Does Your Student Know about CTE?
That would be Career and Technical Education, what we used to call vocational education.
Seattle Schools has really kicked this department into gear. This follows a national reawakening (finally) that not every student is or wants to go to college.
Here's how the district describes it:
Career and Technical Education (CTE) is a planned program of courses and learning experiences that begins with exploration of career options, supports academic and life skills, and enables achievement of high academic standards, leadership, and preparation for career and college.From The Atlantic (bold mine):
Cross-crediting is where a Career and Technical Education course provides high school students with core credit towards graduation and college and university admissions. It blends academic and career & technical studies. This is an alternative way for students to meet graduation requirements, and supports pursuit of preparatory Career and Technical Education course sequences.
Transition services are services above and beyond conventional high school classes that provide extra support for students who need assistance in preparing for college, in obtaining and sustaining employment, in independent living skills, and in other areas necessary to independent and successful adult life. These services are mandated for students with disabilities, but there are many more students who need and will benefit from them.
Why should students have to go to college to find ways to be good at what they love? And why should what they love not sync in authentic, empowering ways with what they do in high school?From The Bellingham Herald, a story not directly about CTE but about the same kind of support for adults.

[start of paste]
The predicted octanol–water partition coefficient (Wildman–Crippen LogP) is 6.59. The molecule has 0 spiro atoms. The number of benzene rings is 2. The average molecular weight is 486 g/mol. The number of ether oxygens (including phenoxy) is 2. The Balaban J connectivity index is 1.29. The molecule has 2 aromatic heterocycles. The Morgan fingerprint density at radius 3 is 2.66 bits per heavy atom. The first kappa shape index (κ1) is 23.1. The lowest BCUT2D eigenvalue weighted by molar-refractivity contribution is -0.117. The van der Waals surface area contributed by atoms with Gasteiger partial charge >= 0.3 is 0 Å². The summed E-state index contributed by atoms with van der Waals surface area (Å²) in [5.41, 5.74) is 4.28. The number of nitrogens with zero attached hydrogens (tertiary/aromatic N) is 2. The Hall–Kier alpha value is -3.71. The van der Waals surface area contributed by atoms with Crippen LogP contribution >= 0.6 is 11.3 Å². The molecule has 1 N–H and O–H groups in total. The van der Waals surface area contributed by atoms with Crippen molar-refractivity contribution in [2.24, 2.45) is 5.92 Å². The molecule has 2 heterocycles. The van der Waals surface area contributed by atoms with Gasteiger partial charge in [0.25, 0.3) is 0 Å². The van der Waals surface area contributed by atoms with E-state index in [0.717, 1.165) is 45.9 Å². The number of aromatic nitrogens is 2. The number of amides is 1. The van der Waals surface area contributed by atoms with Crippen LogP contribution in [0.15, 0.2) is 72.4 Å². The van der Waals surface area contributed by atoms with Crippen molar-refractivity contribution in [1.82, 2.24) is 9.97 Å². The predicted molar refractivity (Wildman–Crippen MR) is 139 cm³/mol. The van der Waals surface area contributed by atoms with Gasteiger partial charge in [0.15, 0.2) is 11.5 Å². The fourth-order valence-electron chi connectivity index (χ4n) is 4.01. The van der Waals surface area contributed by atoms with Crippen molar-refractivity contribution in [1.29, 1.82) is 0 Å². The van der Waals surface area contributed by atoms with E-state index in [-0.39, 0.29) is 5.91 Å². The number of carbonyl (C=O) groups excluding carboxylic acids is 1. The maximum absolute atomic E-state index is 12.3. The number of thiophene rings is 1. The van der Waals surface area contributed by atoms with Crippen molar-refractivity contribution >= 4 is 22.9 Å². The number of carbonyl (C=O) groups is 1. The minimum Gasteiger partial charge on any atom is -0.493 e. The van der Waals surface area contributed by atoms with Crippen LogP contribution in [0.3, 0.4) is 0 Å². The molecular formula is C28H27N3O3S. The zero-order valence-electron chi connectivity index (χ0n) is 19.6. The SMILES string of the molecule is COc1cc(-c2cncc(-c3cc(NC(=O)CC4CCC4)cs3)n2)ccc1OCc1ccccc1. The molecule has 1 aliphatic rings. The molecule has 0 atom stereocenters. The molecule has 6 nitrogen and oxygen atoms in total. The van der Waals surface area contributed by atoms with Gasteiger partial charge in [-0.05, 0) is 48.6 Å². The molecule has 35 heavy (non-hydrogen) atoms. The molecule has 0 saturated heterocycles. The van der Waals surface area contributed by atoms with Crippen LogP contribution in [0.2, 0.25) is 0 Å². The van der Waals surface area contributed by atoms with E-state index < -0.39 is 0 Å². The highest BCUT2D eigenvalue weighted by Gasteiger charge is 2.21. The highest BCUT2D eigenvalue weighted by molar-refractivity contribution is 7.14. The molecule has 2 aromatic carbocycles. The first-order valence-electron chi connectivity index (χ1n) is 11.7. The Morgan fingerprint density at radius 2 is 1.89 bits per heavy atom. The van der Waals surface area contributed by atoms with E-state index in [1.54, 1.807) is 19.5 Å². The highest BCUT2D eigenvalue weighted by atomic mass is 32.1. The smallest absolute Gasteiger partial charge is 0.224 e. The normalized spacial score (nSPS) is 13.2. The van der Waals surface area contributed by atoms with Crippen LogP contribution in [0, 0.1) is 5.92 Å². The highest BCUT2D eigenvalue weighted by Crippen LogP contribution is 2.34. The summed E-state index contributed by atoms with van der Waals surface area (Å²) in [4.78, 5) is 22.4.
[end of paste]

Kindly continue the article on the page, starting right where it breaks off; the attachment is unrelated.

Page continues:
In Kentucky and other states around the U.S., dual-credit programs and community-college initiatives receive quite a bit of attention, and although I am not suggesting that these programs are unnecessary, I do believe it is important to be intentional in the creation and execution of such initiatives to avoid perpetuating biases and tracking students onto paths that do not empower them to capitalize on their strengths.
Although it is easy to proclaim to students coming of age that “you will make more money if you get a degree,” it is much more difficult to shed light on the intricacies of such a claim. I believe students should hear the whole story and more than one traditional path should be laid out before them.
A new, federally funded apprenticeship program aimed at diversifying the tech workforce in Washington has drawn interest from more than 1,000 applicants in just a few months.
And two of its earliest participants have already started yearlong, paid apprenticeships.
The program, called Apprenti, is being run by an industry trade association, the Washington Technology Industry Association Seattle Schools Community Forum: Does Your Student Know about CTE?: